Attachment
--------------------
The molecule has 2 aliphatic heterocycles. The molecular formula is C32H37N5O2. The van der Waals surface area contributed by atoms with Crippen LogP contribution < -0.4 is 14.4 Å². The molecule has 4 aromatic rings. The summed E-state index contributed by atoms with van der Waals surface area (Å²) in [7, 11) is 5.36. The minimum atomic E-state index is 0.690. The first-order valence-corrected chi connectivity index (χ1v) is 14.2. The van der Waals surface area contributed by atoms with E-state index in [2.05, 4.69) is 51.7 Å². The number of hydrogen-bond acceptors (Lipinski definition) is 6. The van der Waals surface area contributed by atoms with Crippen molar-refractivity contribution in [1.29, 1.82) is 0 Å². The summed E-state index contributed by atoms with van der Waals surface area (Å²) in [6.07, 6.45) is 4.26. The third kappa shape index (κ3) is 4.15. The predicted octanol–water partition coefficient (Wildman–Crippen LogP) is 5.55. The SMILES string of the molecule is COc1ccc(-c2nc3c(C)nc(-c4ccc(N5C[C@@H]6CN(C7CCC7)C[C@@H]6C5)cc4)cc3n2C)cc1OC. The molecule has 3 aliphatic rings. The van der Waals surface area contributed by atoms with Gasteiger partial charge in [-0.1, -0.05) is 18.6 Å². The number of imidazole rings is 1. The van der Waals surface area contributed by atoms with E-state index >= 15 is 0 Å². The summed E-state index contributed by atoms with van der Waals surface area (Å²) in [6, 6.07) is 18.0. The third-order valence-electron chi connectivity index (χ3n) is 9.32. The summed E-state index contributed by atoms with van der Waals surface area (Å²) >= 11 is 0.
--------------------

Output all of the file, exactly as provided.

The molecule has 2 aliphatic heterocycles. The molecular formula is C32H37N5O2. The van der Waals surface area contributed by atoms with Crippen LogP contribution < -0.4 is 14.4 Å². The molecule has 4 aromatic rings. The summed E-state index contributed by atoms with van der Waals surface area (Å²) in [7, 11) is 5.36. The minimum atomic E-state index is 0.690. The first-order valence-corrected chi connectivity index (χ1v) is 14.2. The van der Waals surface area contributed by atoms with E-state index in [2.05, 4.69) is 51.7 Å². The number of hydrogen-bond acceptors (Lipinski definition) is 6. The van der Waals surface area contributed by atoms with Crippen molar-refractivity contribution in [1.29, 1.82) is 0 Å². The summed E-state index contributed by atoms with van der Waals surface area (Å²) in [6.07, 6.45) is 4.26. The third kappa shape index (κ3) is 4.15. The predicted octanol–water partition coefficient (Wildman–Crippen LogP) is 5.55. The SMILES string of the molecule is COc1ccc(-c2nc3c(C)nc(-c4ccc(N5C[C@@H]6CN(C7CCC7)C[C@@H]6C5)cc4)cc3n2C)cc1OC. The molecule has 3 aliphatic rings. The van der Waals surface area contributed by atoms with Gasteiger partial charge in [-0.1, -0.05) is 18.6 Å². The number of imidazole rings is 1. The van der Waals surface area contributed by atoms with E-state index >= 15 is 0 Å². The summed E-state index contributed by atoms with van der Waals surface area (Å²) in [6, 6.07) is 18.0. The third-order valence-electron chi connectivity index (χ3n) is 9.32. The summed E-state index contributed by atoms with van der Waals surface area (Å²) >= 11 is 0.